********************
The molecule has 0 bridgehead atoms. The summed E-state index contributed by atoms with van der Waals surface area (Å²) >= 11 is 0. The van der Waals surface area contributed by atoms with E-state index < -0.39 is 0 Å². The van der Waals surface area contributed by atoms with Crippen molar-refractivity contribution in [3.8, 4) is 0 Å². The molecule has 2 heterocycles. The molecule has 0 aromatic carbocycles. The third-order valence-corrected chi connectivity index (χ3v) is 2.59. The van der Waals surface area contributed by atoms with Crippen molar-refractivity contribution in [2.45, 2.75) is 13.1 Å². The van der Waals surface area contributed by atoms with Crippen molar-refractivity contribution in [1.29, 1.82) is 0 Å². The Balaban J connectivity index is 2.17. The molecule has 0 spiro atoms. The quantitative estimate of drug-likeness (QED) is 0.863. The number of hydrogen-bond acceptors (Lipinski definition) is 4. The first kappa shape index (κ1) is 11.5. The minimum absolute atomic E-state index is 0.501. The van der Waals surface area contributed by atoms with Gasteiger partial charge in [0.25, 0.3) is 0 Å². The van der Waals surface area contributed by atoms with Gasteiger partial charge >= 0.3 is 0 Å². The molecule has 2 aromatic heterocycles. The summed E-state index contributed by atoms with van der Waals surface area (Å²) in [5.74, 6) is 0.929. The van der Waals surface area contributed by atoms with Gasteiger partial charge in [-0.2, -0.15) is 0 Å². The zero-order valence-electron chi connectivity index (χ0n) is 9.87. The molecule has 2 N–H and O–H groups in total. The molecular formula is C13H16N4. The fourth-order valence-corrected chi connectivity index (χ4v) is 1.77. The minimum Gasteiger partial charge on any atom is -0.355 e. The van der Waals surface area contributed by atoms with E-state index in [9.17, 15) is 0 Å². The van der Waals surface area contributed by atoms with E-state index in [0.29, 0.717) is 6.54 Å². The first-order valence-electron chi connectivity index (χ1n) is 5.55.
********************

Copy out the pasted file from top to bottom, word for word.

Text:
The molecule has 0 bridgehead atoms. The summed E-state index contributed by atoms with van der Waals surface area (Å²) >= 11 is 0. The van der Waals surface area contributed by atoms with E-state index < -0.39 is 0 Å². The van der Waals surface area contributed by atoms with Crippen molar-refractivity contribution in [3.8, 4) is 0 Å². The molecule has 2 heterocycles. The molecule has 0 aromatic carbocycles. The third-order valence-corrected chi connectivity index (χ3v) is 2.59. The van der Waals surface area contributed by atoms with Crippen molar-refractivity contribution in [2.45, 2.75) is 13.1 Å². The van der Waals surface area contributed by atoms with Crippen molar-refractivity contribution in [1.29, 1.82) is 0 Å². The Balaban J connectivity index is 2.17. The molecule has 0 spiro atoms. The quantitative estimate of drug-likeness (QED) is 0.863. The number of hydrogen-bond acceptors (Lipinski definition) is 4. The first kappa shape index (κ1) is 11.5. The minimum absolute atomic E-state index is 0.501. The van der Waals surface area contributed by atoms with Gasteiger partial charge in [0.25, 0.3) is 0 Å². The van der Waals surface area contributed by atoms with Gasteiger partial charge >= 0.3 is 0 Å². The molecule has 2 aromatic heterocycles. The summed E-state index contributed by atoms with van der Waals surface area (Å²) in [5.74, 6) is 0.929. The van der Waals surface area contributed by atoms with Gasteiger partial charge in [-0.2, -0.15) is 0 Å². The zero-order valence-electron chi connectivity index (χ0n) is 9.87. The molecule has 2 N–H and O–H groups in total. The molecular formula is C13H16N4. The fourth-order valence-corrected chi connectivity index (χ4v) is 1.77. The minimum Gasteiger partial charge on any atom is -0.355 e. The van der Waals surface area contributed by atoms with E-state index in [9.17, 15) is 0 Å². The van der Waals surface area contributed by atoms with E-state index in [0.29, 0.717) is 6.54 Å². The first-order valence-electron chi connectivity index (χ1n) is 5.55.